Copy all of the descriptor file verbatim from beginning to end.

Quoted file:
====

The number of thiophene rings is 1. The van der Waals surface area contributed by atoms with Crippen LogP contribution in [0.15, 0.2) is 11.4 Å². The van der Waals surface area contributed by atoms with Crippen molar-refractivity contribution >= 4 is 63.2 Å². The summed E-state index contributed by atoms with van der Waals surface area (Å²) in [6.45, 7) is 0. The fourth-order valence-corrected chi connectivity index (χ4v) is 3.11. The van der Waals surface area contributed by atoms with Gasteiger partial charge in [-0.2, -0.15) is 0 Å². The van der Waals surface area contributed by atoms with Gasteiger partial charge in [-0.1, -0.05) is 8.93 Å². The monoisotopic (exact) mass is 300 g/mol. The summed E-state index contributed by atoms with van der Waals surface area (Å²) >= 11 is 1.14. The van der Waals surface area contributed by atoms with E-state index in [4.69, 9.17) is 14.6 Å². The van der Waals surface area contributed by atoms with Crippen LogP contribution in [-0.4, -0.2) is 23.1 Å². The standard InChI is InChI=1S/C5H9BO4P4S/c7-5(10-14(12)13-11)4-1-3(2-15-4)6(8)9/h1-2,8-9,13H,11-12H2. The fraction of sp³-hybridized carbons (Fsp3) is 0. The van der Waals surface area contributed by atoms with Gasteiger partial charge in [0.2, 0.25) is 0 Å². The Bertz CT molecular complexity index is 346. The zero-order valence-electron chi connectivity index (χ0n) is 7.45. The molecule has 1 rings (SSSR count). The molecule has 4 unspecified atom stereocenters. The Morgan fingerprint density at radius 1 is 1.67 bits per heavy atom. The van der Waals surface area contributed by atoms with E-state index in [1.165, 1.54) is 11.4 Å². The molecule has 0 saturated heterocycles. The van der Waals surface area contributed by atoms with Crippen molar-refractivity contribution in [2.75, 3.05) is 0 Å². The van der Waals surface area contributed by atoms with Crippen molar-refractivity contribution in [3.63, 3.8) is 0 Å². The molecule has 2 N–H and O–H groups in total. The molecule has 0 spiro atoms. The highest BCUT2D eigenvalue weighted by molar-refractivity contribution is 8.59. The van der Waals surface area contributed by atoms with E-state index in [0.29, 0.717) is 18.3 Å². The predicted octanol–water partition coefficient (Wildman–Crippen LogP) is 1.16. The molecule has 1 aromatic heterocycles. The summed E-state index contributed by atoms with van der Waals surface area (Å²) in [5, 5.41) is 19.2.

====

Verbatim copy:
The number of thiophene rings is 1. The van der Waals surface area contributed by atoms with Crippen LogP contribution in [0.15, 0.2) is 11.4 Å². The van der Waals surface area contributed by atoms with Crippen molar-refractivity contribution >= 4 is 63.2 Å². The summed E-state index contributed by atoms with van der Waals surface area (Å²) in [6.45, 7) is 0. The fourth-order valence-corrected chi connectivity index (χ4v) is 3.11. The van der Waals surface area contributed by atoms with Gasteiger partial charge in [-0.2, -0.15) is 0 Å². The van der Waals surface area contributed by atoms with Gasteiger partial charge in [-0.1, -0.05) is 8.93 Å². The monoisotopic (exact) mass is 300 g/mol. The summed E-state index contributed by atoms with van der Waals surface area (Å²) >= 11 is 1.14. The van der Waals surface area contributed by atoms with E-state index in [4.69, 9.17) is 14.6 Å². The van der Waals surface area contributed by atoms with Crippen LogP contribution in [-0.4, -0.2) is 23.1 Å². The standard InChI is InChI=1S/C5H9BO4P4S/c7-5(10-14(12)13-11)4-1-3(2-15-4)6(8)9/h1-2,8-9,13H,11-12H2. The fraction of sp³-hybridized carbons (Fsp3) is 0. The van der Waals surface area contributed by atoms with Gasteiger partial charge in [0.2, 0.25) is 0 Å². The Bertz CT molecular complexity index is 346. The zero-order valence-electron chi connectivity index (χ0n) is 7.45. The molecule has 1 rings (SSSR count). The molecule has 4 unspecified atom stereocenters. The Morgan fingerprint density at radius 1 is 1.67 bits per heavy atom. The van der Waals surface area contributed by atoms with E-state index in [1.165, 1.54) is 11.4 Å². The molecule has 0 saturated heterocycles. The van der Waals surface area contributed by atoms with Crippen molar-refractivity contribution in [2.75, 3.05) is 0 Å². The van der Waals surface area contributed by atoms with Crippen molar-refractivity contribution in [3.63, 3.8) is 0 Å². The molecule has 2 N–H and O–H groups in total. The molecule has 0 spiro atoms. The highest BCUT2D eigenvalue weighted by molar-refractivity contribution is 8.59. The van der Waals surface area contributed by atoms with E-state index in [0.29, 0.717) is 18.3 Å². The predicted octanol–water partition coefficient (Wildman–Crippen LogP) is 1.16. The molecule has 1 aromatic heterocycles. The summed E-state index contributed by atoms with van der Waals surface area (Å²) in [5, 5.41) is 19.2.